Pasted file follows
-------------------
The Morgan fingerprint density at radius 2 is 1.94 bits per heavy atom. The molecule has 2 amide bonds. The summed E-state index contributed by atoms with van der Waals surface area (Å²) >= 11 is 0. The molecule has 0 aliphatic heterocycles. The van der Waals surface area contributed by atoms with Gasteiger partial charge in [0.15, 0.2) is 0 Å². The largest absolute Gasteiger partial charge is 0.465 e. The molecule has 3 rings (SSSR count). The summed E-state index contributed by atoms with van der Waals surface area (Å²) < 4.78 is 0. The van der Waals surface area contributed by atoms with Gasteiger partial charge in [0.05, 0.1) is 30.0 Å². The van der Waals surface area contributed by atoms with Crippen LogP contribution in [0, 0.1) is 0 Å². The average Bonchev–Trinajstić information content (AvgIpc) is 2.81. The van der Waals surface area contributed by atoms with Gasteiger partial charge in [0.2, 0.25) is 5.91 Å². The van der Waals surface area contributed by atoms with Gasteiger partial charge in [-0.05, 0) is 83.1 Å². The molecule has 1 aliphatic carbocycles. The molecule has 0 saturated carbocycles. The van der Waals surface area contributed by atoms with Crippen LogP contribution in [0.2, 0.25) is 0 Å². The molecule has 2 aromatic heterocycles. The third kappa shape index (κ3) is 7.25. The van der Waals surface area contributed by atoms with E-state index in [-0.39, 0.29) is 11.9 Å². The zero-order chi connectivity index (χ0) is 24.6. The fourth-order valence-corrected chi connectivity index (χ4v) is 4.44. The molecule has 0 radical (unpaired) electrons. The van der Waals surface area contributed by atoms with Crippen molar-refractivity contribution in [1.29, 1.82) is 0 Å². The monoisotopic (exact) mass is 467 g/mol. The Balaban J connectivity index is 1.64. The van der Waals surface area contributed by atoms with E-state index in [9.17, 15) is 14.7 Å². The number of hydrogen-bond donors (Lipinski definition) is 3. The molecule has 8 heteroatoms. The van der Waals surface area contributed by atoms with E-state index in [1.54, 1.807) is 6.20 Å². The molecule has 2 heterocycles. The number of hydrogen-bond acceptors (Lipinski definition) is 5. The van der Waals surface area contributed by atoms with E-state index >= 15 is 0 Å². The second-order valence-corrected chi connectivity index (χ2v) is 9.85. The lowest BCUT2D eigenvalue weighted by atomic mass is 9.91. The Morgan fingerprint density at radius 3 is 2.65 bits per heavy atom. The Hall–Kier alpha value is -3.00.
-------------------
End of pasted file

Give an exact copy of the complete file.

The Morgan fingerprint density at radius 2 is 1.94 bits per heavy atom. The molecule has 2 amide bonds. The summed E-state index contributed by atoms with van der Waals surface area (Å²) >= 11 is 0. The molecule has 0 aliphatic heterocycles. The van der Waals surface area contributed by atoms with Gasteiger partial charge in [0.15, 0.2) is 0 Å². The largest absolute Gasteiger partial charge is 0.465 e. The molecule has 3 rings (SSSR count). The summed E-state index contributed by atoms with van der Waals surface area (Å²) < 4.78 is 0. The van der Waals surface area contributed by atoms with Gasteiger partial charge in [0.05, 0.1) is 30.0 Å². The van der Waals surface area contributed by atoms with Crippen LogP contribution in [0, 0.1) is 0 Å². The average Bonchev–Trinajstić information content (AvgIpc) is 2.81. The van der Waals surface area contributed by atoms with Gasteiger partial charge in [0.2, 0.25) is 5.91 Å². The van der Waals surface area contributed by atoms with Gasteiger partial charge in [-0.05, 0) is 83.1 Å². The molecule has 1 aliphatic carbocycles. The molecule has 0 saturated carbocycles. The van der Waals surface area contributed by atoms with Crippen LogP contribution in [0.2, 0.25) is 0 Å². The molecule has 2 aromatic heterocycles. The third kappa shape index (κ3) is 7.25. The van der Waals surface area contributed by atoms with E-state index in [-0.39, 0.29) is 11.9 Å². The zero-order chi connectivity index (χ0) is 24.6. The fourth-order valence-corrected chi connectivity index (χ4v) is 4.44. The molecule has 0 radical (unpaired) electrons. The van der Waals surface area contributed by atoms with Crippen molar-refractivity contribution in [1.29, 1.82) is 0 Å². The monoisotopic (exact) mass is 467 g/mol. The Balaban J connectivity index is 1.64. The van der Waals surface area contributed by atoms with E-state index in [9.17, 15) is 14.7 Å². The number of hydrogen-bond donors (Lipinski definition) is 3. The molecule has 8 heteroatoms. The van der Waals surface area contributed by atoms with E-state index in [1.54, 1.807) is 6.20 Å². The molecule has 2 heterocycles. The number of hydrogen-bond acceptors (Lipinski definition) is 5. The van der Waals surface area contributed by atoms with E-state index >= 15 is 0 Å². The second-order valence-corrected chi connectivity index (χ2v) is 9.85. The lowest BCUT2D eigenvalue weighted by atomic mass is 9.91. The Morgan fingerprint density at radius 3 is 2.65 bits per heavy atom. The Hall–Kier alpha value is -3.00.